Step 2. For each v∈V, v ≠ vinicial, do

2.1. D [v] ← C [vinicial, v] // Initially the cost of the // minimum path of vinicial av is what is contained in // the cost matrix

2.2. P [v] ← vinicial // Initially, the // predecessor of v in the minimal path built // so far is vinicial

Step 3. While (V – S ≠ ∅) do // As long as there are vertices for // for which the // minimum path has not been determined

3.1. Choose a vertex w∈ (VS) such that D [w] is the minimum.

3.2. S ← S ∪ {w} // We add w to the set S, since we already // have the minimum path to w

3.3. For each v∈ (VS) do

3.3.1. D [v] ← min (D [v], D [w] + C [w, v]) // You choose, between // the minimum path to v that you have // ​​so far, and the path to v // passing through w by its minimum path, // the least expensive.

3.3.2. If min (D [v], D [w] + C [w, v]) = D [w] + C [w, v] then P [v] ← w // If you choose to go for w then // the predecessor of v at the moment is w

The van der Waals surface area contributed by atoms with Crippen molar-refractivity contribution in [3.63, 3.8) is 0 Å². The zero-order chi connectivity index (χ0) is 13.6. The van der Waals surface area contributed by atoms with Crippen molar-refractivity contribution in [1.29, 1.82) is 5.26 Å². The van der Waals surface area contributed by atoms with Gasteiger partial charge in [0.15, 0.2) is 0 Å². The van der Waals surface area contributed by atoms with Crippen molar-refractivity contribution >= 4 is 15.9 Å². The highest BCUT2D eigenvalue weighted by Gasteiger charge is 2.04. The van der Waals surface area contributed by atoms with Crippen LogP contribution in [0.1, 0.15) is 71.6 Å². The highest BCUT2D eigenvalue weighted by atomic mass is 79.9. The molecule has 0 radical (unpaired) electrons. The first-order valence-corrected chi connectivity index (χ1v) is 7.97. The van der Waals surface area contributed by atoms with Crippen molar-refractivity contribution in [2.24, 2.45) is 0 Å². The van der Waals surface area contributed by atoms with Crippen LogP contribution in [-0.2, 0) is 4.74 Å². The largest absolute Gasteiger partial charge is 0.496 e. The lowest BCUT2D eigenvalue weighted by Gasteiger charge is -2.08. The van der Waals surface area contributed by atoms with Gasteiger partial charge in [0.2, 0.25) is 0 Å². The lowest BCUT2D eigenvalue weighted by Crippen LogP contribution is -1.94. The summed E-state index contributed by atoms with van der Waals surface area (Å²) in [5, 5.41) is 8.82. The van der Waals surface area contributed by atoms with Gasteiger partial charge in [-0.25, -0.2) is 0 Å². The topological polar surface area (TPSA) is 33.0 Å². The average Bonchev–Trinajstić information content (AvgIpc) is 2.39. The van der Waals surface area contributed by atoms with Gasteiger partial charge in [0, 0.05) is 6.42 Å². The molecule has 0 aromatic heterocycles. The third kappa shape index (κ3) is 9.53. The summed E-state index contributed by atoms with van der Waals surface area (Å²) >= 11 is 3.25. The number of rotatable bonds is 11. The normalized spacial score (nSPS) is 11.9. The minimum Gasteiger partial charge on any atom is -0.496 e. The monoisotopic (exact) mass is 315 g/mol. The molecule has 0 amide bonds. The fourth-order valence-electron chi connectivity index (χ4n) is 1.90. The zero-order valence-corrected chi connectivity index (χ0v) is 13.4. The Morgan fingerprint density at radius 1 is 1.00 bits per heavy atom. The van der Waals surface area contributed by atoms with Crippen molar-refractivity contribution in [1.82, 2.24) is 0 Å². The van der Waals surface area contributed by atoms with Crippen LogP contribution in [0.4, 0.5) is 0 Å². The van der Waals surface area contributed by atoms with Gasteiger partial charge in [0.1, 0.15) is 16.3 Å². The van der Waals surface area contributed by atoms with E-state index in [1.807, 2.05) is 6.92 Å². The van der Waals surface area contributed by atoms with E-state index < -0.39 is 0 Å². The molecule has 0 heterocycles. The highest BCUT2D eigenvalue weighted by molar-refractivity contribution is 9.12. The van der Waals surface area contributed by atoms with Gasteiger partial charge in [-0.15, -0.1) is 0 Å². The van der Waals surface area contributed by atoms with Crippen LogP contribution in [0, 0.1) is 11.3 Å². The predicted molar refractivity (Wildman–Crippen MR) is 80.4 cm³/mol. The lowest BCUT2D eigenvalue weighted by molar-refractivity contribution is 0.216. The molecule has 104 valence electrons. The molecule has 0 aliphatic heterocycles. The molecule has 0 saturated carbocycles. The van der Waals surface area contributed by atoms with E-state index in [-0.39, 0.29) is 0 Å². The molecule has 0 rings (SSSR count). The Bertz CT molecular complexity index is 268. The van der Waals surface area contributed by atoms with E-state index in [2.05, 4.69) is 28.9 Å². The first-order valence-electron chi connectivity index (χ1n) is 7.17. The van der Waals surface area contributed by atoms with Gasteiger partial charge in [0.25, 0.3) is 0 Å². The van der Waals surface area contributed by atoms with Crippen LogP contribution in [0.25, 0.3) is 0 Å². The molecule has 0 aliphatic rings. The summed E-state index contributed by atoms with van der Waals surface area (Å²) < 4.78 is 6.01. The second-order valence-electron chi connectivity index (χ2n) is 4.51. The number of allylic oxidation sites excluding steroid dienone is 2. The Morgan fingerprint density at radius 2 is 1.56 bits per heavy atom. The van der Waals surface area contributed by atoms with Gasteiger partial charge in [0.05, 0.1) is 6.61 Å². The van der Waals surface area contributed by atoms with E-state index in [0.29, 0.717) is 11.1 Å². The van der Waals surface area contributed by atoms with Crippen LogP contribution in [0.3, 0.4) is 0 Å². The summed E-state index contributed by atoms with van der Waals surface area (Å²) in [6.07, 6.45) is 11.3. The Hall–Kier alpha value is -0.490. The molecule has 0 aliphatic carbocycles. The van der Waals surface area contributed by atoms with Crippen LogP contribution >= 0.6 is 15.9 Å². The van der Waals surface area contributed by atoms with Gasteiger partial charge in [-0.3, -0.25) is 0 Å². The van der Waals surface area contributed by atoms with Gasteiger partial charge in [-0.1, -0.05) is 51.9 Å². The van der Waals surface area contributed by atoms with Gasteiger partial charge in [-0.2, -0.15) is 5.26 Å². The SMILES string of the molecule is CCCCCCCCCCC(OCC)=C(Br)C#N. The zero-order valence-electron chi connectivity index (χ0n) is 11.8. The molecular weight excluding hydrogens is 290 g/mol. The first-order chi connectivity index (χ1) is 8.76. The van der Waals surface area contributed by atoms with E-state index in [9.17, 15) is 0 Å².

Step 4. End

Algorithm execution

  • Step 1: Initialization
  • Step 2: Choose a vertex w V – {A} such that D [w] is minimum, and add w to the solution set S
  • Step 3: every v {C, D, E} do D [v] ← min (D [v], D [w] + C [w, v])

 

  • Step 4: Choose a vertex w V – {A, B} such that D [w] is minimum, and add w to the solution set S.
  • Step 5: For each v {C, E} do D [v] ← min (D [v], D [w] + C [w, v]

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  • Step 6: Choose a vertex w V – {A, B, D} such that D [w] is minimal, and add w to the solution set S.
  • Step 7: For each v {E} do D [v] ← min (D [v], D [w] + C [w, v]

 

  • Step 8: Choose a vertex w V – {A, B, D, C} such that D [w] is minimal, and add w to the solution set S.

End of the Execution Process

After step 8 we have the following situation:

  • The set of vertices V = {A, B, C, D, E}
  • The set of vertices for which the minimum path S = {A, B, D, C, E} has already been determined

Therefore, as VS = Ø, the algorithm ends, since for each node of the graph, its minimum path has been determined. As a result of the execution of the algorithm we have:

D [B] D [C] D [D] D [E] P [B] P [C] P [D] P [E]

  10 50 30 60 ADAC